The young woman looked up from bagging our groceries, brushed the hair off her face and heaved a sigh. She looked out on a sea of loaded shopping carts topped with anxious faces, impatient expressions. I glanced at her name tag and spoke.
“Going to be a long day, Sandy. We’re sorry to be adding to your troubles.” She didn’t reply, but as her eyes met mine, I could see her face relax a bit. The trace of a smile flickered as she reached for a can of soup and resumed bagging our groceries.
Weather forecasters on television warned us that snow is coming, not today, but arriving late tomorrow, maybe up to 6 inches, they predict, possibly less than that. Immediately, our neighbors rushed to the grocery store to load up on milk, bread and other provisions, and to hardware stores and home improvement centers for rock salt, shovels and sleds. Panic might be too strong a word, but a level of anxiety rules, it’s fair to say. Betsy and I simply were doing our regular weekly grocery shopping and got caught up in the crowds.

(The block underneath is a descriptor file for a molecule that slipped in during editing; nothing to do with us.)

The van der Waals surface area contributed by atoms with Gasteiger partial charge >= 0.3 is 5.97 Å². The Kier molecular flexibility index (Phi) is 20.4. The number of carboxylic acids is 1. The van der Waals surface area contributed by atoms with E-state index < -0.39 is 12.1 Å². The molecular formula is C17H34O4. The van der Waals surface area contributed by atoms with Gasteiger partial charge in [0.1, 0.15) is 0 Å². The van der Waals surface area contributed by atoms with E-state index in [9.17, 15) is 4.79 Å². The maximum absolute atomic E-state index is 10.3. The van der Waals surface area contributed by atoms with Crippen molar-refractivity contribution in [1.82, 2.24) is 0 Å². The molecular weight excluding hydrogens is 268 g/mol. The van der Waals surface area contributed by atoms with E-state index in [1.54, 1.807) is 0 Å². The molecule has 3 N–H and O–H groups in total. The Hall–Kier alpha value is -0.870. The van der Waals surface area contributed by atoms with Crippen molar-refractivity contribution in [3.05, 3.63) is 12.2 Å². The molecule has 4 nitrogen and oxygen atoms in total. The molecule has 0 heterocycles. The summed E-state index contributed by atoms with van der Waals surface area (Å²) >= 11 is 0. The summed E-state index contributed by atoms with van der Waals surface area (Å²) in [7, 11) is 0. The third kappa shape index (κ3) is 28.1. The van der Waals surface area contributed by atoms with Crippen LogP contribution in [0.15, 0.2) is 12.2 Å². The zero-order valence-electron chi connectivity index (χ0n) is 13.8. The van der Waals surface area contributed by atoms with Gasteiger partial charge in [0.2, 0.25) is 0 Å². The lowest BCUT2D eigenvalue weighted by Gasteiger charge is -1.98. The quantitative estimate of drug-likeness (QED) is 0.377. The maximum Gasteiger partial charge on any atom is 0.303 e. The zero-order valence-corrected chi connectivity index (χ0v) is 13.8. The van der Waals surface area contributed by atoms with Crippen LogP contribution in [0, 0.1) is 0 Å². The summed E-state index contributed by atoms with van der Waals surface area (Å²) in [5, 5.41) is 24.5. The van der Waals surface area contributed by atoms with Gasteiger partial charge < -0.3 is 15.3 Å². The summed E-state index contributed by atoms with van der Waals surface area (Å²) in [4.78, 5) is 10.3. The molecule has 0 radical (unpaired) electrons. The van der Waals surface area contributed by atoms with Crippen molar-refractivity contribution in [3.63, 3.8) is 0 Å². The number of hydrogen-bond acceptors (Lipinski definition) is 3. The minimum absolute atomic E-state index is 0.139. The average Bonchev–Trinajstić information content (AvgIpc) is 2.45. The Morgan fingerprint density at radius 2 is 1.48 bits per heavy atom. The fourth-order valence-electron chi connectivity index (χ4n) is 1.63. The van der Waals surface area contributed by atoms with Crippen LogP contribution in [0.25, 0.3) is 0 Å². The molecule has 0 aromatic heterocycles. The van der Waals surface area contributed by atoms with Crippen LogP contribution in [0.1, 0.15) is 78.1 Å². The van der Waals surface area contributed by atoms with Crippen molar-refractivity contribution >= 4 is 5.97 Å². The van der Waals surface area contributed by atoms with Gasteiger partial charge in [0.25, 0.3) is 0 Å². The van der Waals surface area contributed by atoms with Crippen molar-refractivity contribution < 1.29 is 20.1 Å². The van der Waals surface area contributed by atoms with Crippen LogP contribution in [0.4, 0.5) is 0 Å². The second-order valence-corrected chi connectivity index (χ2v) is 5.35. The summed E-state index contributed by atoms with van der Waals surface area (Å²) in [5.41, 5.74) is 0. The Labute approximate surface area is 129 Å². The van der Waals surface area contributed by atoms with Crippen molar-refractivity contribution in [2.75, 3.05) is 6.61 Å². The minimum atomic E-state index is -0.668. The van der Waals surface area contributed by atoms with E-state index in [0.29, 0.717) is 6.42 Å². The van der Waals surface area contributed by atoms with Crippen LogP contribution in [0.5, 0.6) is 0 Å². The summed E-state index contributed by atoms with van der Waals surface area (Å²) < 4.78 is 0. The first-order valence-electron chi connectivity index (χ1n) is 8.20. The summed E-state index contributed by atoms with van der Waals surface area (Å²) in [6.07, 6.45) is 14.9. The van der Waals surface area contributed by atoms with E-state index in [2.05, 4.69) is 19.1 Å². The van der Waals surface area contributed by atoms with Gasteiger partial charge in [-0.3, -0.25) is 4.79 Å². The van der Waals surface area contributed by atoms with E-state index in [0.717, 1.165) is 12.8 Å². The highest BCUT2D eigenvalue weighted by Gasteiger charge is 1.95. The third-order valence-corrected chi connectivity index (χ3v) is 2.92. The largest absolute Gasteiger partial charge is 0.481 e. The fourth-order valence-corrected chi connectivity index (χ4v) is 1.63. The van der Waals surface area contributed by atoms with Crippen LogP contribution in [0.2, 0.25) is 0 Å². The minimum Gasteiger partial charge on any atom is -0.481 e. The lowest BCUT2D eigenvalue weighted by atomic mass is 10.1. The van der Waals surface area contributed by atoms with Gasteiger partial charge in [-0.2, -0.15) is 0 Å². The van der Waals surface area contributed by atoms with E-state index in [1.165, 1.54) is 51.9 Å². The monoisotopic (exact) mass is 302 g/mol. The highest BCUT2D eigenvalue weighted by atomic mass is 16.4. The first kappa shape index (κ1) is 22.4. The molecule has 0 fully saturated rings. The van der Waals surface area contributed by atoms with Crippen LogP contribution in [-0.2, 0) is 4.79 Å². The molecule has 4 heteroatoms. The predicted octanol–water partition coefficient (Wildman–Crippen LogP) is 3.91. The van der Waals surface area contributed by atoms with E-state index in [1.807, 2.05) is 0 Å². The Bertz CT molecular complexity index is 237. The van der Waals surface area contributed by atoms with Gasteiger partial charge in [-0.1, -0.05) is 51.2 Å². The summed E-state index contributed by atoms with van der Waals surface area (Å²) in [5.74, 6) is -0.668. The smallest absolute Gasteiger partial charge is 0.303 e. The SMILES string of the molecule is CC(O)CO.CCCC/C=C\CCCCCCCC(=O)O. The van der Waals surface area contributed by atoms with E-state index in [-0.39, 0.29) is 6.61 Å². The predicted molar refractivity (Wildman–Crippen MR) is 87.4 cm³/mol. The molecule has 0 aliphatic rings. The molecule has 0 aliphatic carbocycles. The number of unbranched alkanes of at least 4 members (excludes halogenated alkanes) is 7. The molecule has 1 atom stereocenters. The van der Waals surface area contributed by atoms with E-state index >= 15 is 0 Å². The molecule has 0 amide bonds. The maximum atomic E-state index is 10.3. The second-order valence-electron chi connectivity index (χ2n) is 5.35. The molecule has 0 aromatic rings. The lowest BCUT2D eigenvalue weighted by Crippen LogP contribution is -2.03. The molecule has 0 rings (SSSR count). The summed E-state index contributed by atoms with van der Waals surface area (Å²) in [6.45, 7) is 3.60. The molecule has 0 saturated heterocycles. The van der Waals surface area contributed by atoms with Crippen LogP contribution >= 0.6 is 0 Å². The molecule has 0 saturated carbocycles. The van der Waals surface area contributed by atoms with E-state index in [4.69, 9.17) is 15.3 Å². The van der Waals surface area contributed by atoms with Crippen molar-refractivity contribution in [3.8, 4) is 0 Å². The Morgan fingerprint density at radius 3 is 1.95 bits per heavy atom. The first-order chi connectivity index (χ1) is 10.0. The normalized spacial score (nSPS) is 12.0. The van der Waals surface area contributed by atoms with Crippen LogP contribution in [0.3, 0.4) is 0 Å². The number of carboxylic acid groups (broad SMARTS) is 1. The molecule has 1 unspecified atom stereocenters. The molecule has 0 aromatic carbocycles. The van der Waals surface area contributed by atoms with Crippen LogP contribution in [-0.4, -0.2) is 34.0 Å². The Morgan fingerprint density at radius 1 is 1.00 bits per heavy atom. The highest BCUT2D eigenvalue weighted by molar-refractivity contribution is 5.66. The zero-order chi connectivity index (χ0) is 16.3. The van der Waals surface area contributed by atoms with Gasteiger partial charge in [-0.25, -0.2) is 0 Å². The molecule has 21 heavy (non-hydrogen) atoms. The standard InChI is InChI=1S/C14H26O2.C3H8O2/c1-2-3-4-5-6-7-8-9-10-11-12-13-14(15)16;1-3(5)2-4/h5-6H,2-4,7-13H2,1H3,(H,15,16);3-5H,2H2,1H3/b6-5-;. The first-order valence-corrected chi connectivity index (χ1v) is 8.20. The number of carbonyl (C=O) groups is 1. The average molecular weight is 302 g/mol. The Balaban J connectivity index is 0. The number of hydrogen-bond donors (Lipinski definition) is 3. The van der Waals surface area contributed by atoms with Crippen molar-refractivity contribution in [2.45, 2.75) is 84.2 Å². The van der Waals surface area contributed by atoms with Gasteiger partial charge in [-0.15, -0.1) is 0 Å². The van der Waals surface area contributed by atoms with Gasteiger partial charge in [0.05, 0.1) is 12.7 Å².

So did Sandy and her fellow workers. That’s why I spoke, trying to cheer her a bit, maybe take the edge off a long, tough day.
My late brother Jack taught me this. A former detective who worked mainly with juveniles, devoted father of five, Jack liked to tease and flirt a little with the people he met, especially those he encountered working in humdrum, thankless jobs, people whose faces we tend to ignore as we hurriedly conduct our business and go on our way. Jack saw them as real people. He liked to make eye contact and say a kind word. More often than not, he was rewarded with a grateful smile.
Since watching him as a kid, I have tried to do the same. I try to remember that every encounter is an opportunity. Every one of them.